May 2017


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For South Florida homeowners, 2017 already figured to be a year of steep property insurance rate increases.

For customers of two insurance companies, state regulators have made those increases even steeper than the companies sought.

Why? State regulators say high costs stemming from excessive claims in the tricounty region requires the companies to charge customers more money than they would prefer.

The state “has an obligation to approve rates that are [financially] sound — which may be more or less than what a company requests,” said Sha’Ron James, the state’s Insurance Consumer Advocate, who did not participate in the rate decisions.

Two companies — Deerfield Beach-based People’s Trust Insurance and Tampa-based Homeowners Choice Property & Casualty — this week received approval for larger rate increases than they requested.

People’s Trust, with 54,267 home- and condo-owner policies in the tricounty region and 129,365 statewide as of Dec. 31, sought a 14.5-percent statewide average rate hike and instead got a 16-percent hike.

Homeowners Choice, with 53,040 home- and condo-owner policies in the tricounty area and 130,041 statewide at the end of the year, sought a 3.3-percent statewide average increase and instead got an 8-percent hike.

Please read & enjoy the full article below;

http://www.sun-sentinel.com/business/fl-bz-insurance-rate-hikes-20170509-story.html

Please call   Gateway/ Acentria Insurance at 1-888-244-7400 for free quotes on Home Insurance, Auto, Flood, Private Flood, Business & Commercial & Life & Disability as well as group Benefits. I am the Home Insurance Guru now the VP of personal Lines marketing at Acentria Insurance.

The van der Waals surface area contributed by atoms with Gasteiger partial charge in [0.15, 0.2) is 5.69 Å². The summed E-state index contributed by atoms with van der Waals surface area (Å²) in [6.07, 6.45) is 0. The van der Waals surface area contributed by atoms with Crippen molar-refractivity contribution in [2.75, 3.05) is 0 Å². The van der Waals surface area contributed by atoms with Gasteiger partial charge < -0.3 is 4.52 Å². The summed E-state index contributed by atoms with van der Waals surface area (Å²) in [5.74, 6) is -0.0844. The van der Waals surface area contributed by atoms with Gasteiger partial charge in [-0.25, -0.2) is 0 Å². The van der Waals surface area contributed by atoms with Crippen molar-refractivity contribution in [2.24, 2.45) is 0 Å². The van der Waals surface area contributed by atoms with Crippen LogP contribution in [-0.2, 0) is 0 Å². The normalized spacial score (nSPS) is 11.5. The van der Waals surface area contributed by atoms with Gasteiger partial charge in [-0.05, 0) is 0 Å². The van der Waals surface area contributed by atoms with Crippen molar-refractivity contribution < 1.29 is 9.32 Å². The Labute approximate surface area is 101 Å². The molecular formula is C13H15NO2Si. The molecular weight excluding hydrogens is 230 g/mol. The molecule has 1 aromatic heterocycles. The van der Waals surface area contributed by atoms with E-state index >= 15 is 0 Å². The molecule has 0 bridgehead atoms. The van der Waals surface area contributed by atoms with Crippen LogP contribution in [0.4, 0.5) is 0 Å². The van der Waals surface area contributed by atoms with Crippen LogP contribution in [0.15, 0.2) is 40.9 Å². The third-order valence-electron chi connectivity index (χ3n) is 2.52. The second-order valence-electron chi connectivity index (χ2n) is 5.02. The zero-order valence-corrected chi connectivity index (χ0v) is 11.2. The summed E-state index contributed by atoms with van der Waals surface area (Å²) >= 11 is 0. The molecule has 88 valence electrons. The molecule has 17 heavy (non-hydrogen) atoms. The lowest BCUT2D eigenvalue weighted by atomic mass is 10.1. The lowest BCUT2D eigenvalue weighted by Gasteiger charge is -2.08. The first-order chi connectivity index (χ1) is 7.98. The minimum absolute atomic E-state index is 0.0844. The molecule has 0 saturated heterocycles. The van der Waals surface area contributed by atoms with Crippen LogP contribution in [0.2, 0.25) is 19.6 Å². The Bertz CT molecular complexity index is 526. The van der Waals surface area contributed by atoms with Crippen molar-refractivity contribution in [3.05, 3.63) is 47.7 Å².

VIII. Private Flood Insurance Bill (HB 813)

 

HB 813 mandates that the Florida Commission on Hurricane Loss Prevention Methodology revise hurricane loss prevention models every four years. Current law requires that an agent notify the insured that if they choose to leave the National Flood Insurance Program (NFIP) and later return, they will pay the full-risk rate, not the NFIP-subsidized rate. Additionally, the agent must obtain a signed disclosure from the insured acknowledging such; current law requires the agent provide written notice to be signed by the applicant upon receiving the application to obtain private flood coverage. The new language allows the agent more flexibility by requiring the agent provide the signed notice at any point before the agent actually places flood coverage with a private insurer. However, the agent may avoid obtaining the acknowledgment if the NFIP allows insureds, at some point in the future, to return to the program at any time and still obtain the subsidized rate.

 

 The bill extends the sunset for insurers not having to get private flood rates approved from October 1, 2019 to October 1, 2025. The bill also extends from 2017 to 2019 an exemption from the diligent effort search requirement for surplus lines insurers. Also, if fewer than three admitted insurers are writing flood on July 1, 2019 when the diligent search exception expires, the agent may only obtain a number of declinations that meet the number of admitted insurers providing coverage. For example, if only one flood insurer is writing private coverage, only one declination will be required.

LEGISLATION THAT FAILED THIS SESSION:

III. Assignment of Benefits (HB 1421)